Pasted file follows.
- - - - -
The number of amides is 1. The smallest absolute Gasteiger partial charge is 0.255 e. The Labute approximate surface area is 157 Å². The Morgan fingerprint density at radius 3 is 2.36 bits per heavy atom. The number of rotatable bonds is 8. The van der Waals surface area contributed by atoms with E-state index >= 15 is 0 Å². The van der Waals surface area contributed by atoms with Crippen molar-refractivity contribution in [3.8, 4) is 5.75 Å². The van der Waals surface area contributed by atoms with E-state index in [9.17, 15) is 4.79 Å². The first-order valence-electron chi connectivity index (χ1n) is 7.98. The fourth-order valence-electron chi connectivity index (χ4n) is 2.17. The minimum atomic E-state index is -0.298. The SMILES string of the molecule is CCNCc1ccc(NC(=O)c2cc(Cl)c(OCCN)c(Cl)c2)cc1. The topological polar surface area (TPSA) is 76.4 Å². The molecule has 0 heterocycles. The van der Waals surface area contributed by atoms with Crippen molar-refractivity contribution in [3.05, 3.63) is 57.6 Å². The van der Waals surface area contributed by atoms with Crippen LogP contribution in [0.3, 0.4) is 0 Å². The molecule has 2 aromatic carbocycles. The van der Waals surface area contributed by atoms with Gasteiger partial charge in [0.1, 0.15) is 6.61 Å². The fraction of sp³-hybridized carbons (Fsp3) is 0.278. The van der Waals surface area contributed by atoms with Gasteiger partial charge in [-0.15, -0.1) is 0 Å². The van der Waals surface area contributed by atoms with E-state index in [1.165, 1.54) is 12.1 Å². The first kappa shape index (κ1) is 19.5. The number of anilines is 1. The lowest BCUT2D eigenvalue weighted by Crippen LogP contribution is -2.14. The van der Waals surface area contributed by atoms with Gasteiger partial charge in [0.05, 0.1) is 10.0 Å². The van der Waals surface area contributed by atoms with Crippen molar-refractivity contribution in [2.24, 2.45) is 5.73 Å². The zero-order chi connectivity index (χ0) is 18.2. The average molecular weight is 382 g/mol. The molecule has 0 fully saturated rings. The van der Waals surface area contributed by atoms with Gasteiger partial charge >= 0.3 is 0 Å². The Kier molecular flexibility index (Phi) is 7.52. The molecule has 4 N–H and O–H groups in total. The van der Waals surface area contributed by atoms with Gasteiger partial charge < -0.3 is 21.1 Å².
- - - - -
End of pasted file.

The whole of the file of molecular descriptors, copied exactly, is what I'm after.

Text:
The number of amides is 1. The smallest absolute Gasteiger partial charge is 0.255 e. The Labute approximate surface area is 157 Å². The Morgan fingerprint density at radius 3 is 2.36 bits per heavy atom. The number of rotatable bonds is 8. The van der Waals surface area contributed by atoms with E-state index >= 15 is 0 Å². The van der Waals surface area contributed by atoms with Crippen molar-refractivity contribution in [3.8, 4) is 5.75 Å². The van der Waals surface area contributed by atoms with E-state index in [9.17, 15) is 4.79 Å². The first-order valence-electron chi connectivity index (χ1n) is 7.98. The fourth-order valence-electron chi connectivity index (χ4n) is 2.17. The minimum atomic E-state index is -0.298. The SMILES string of the molecule is CCNCc1ccc(NC(=O)c2cc(Cl)c(OCCN)c(Cl)c2)cc1. The topological polar surface area (TPSA) is 76.4 Å². The molecule has 0 heterocycles. The van der Waals surface area contributed by atoms with Crippen molar-refractivity contribution in [3.05, 3.63) is 57.6 Å². The van der Waals surface area contributed by atoms with Crippen LogP contribution in [0.3, 0.4) is 0 Å². The molecule has 2 aromatic carbocycles. The van der Waals surface area contributed by atoms with Gasteiger partial charge in [0.1, 0.15) is 6.61 Å². The fraction of sp³-hybridized carbons (Fsp3) is 0.278. The van der Waals surface area contributed by atoms with Gasteiger partial charge in [-0.15, -0.1) is 0 Å². The van der Waals surface area contributed by atoms with E-state index in [1.165, 1.54) is 12.1 Å². The first kappa shape index (κ1) is 19.5. The number of anilines is 1. The lowest BCUT2D eigenvalue weighted by Crippen LogP contribution is -2.14. The van der Waals surface area contributed by atoms with Gasteiger partial charge in [0.05, 0.1) is 10.0 Å². The van der Waals surface area contributed by atoms with Crippen molar-refractivity contribution in [2.24, 2.45) is 5.73 Å². The zero-order chi connectivity index (χ0) is 18.2. The average molecular weight is 382 g/mol. The molecule has 0 fully saturated rings. The van der Waals surface area contributed by atoms with Gasteiger partial charge >= 0.3 is 0 Å². The Kier molecular flexibility index (Phi) is 7.52. The molecule has 4 N–H and O–H groups in total. The van der Waals surface area contributed by atoms with Gasteiger partial charge < -0.3 is 21.1 Å².